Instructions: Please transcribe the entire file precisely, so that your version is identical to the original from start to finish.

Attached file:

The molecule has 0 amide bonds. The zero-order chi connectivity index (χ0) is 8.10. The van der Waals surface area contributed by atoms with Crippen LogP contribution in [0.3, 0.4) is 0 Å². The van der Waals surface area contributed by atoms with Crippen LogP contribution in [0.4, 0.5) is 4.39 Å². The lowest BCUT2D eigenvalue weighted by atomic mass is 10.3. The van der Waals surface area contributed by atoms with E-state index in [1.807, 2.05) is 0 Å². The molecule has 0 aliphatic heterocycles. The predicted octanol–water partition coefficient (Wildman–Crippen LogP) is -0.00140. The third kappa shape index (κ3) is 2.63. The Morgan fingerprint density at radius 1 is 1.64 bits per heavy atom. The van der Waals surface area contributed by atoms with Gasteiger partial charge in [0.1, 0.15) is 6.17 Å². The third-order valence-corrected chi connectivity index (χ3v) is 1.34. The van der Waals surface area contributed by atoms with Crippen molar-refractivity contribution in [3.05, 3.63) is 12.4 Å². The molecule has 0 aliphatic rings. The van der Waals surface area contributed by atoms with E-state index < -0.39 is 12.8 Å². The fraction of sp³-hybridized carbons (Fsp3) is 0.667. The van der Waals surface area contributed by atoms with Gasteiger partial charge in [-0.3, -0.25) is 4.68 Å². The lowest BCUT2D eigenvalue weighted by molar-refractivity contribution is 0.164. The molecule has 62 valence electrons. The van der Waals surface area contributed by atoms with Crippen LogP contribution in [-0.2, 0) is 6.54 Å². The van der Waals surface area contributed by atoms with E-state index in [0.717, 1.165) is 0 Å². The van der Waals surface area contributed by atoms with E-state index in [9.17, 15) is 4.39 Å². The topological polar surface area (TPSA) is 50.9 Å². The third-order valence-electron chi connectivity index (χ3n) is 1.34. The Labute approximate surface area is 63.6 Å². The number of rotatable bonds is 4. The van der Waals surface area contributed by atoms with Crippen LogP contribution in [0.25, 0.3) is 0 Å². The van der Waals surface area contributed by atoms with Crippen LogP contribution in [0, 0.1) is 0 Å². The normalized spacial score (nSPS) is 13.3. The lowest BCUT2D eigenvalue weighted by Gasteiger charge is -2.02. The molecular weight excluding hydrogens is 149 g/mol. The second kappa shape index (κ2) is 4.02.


The molecule has 0 amide bonds. The zero-order chi connectivity index (χ0) is 8.10. The van der Waals surface area contributed by atoms with Crippen LogP contribution in [0.3, 0.4) is 0 Å². The van der Waals surface area contributed by atoms with Crippen LogP contribution in [0.4, 0.5) is 4.39 Å². The lowest BCUT2D eigenvalue weighted by atomic mass is 10.3. The van der Waals surface area contributed by atoms with E-state index in [1.807, 2.05) is 0 Å². The molecule has 0 aliphatic heterocycles. The predicted octanol–water partition coefficient (Wildman–Crippen LogP) is -0.00140. The third kappa shape index (κ3) is 2.63. The Morgan fingerprint density at radius 1 is 1.64 bits per heavy atom. The van der Waals surface area contributed by atoms with Gasteiger partial charge in [0.1, 0.15) is 6.17 Å². The third-order valence-corrected chi connectivity index (χ3v) is 1.34. The van der Waals surface area contributed by atoms with Crippen molar-refractivity contribution in [3.05, 3.63) is 12.4 Å². The molecule has 0 aliphatic rings. The van der Waals surface area contributed by atoms with E-state index < -0.39 is 12.8 Å². The fraction of sp³-hybridized carbons (Fsp3) is 0.667. The van der Waals surface area contributed by atoms with Gasteiger partial charge in [-0.3, -0.25) is 4.68 Å². The lowest BCUT2D eigenvalue weighted by molar-refractivity contribution is 0.164. The molecule has 62 valence electrons. The van der Waals surface area contributed by atoms with Crippen LogP contribution in [-0.2, 0) is 6.54 Å². The van der Waals surface area contributed by atoms with E-state index in [0.717, 1.165) is 0 Å². The van der Waals surface area contributed by atoms with E-state index in [9.17, 15) is 4.39 Å². The topological polar surface area (TPSA) is 50.9 Å². The third-order valence-electron chi connectivity index (χ3n) is 1.34. The Labute approximate surface area is 63.6 Å². The number of rotatable bonds is 4. The van der Waals surface area contributed by atoms with Crippen LogP contribution in [0.25, 0.3) is 0 Å². The van der Waals surface area contributed by atoms with Crippen LogP contribution in [0, 0.1) is 0 Å². The normalized spacial score (nSPS) is 13.3. The lowest BCUT2D eigenvalue weighted by Gasteiger charge is -2.02. The molecular weight excluding hydrogens is 149 g/mol. The second kappa shape index (κ2) is 4.02.